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Longitudinal tracking of recipient macrophages in a rat chronic cardiac allograft rejection model with noninvasive magnetic resonance imaging using micrometer-sized paramagnetic iron oxide particles.
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BACKGROUND: Long-term survival of heart transplants is hampered by chronic rejection (CR). Studies indicate the involvement of host macrophages in the development of CR; however, the precise role of these cells in CR is unclear. Thus, it is important to develop noninvasive techniques to serially monitor the movement and distribution of recipient macrophages in chronic cardiac allograft rejection in vivo.
METHODS AND RESULTS: We have employed a rat heterotopic working-heart CR model for a magnetic resonance imaging experiment. Twenty-one allograft (PVG.1U-->PVG.R8) and 9 isograft (PVG.R8-->PVG.R8) transplantations were performed. Recipient macrophages are labeled via intravenous injection of micron-sized paramagnetic iron oxide particles (0.9 microm in diameter) at a dose of 4.5 mg Fe per rat 1 day before transplantation. Serial in vivo magnetic resonance images were acquired for up to 16 weeks. The migration of labeled recipient cells in our CR model, in which cardiac CR is evident at 3 weeks and most extensive by 16 weeks after transplantation, can be assessed with the use of in vivo magnetic resonance imaging for >100 days after a single micron-sized paramagnetic iron oxide injection. The location and distribution of labeled recipient cells were confirmed with magnetic resonance microscopy and histology.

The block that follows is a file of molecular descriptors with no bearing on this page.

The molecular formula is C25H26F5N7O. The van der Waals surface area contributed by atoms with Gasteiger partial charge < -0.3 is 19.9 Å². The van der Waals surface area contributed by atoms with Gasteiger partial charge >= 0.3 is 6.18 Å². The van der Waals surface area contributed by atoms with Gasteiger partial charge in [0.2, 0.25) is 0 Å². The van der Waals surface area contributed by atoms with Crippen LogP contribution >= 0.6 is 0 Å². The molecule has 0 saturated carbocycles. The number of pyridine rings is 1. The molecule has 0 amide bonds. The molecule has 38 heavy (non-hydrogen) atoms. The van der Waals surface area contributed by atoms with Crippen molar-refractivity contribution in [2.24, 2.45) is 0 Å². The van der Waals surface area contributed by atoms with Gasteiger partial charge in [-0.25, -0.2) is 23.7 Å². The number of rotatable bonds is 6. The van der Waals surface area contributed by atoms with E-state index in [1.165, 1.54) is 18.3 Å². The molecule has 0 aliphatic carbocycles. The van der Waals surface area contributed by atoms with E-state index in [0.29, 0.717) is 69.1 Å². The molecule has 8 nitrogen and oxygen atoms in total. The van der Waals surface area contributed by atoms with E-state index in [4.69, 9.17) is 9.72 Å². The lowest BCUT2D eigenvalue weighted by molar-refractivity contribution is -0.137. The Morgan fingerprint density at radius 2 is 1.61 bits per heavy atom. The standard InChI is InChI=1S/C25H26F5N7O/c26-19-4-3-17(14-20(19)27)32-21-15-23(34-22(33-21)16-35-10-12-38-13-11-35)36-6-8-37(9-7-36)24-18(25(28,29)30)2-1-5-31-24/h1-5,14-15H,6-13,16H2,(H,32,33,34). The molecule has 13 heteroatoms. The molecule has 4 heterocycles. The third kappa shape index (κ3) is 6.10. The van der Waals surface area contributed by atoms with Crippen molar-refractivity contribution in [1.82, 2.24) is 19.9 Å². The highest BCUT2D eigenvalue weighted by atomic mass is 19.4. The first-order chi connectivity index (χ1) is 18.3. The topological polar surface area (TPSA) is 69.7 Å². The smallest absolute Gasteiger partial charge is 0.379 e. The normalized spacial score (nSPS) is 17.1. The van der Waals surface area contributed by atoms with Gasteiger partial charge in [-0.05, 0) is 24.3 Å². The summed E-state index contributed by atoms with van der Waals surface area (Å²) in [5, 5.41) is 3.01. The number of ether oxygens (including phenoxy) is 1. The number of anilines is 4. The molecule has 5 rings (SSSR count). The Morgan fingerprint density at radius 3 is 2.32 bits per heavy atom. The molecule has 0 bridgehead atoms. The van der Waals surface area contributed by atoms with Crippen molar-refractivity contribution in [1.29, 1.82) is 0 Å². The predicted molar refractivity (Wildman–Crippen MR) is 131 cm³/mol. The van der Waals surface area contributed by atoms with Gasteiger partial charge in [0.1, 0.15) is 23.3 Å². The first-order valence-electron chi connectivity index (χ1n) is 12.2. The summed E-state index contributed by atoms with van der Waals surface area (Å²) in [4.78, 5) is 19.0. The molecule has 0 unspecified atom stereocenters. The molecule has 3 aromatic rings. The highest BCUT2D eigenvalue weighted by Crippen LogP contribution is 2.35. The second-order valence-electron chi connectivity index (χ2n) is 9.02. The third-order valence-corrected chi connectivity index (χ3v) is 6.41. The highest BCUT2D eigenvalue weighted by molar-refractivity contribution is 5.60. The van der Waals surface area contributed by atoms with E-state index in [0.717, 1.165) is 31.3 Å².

CONCLUSIONS: This approach may improve our understanding of the immune cells involved in CR and the management of heart transplantation. Moreover, this study demonstrates the feasibility of noninvasively observing individual targeted cells over long time periods by serial in vivo magnetic resonance imaging.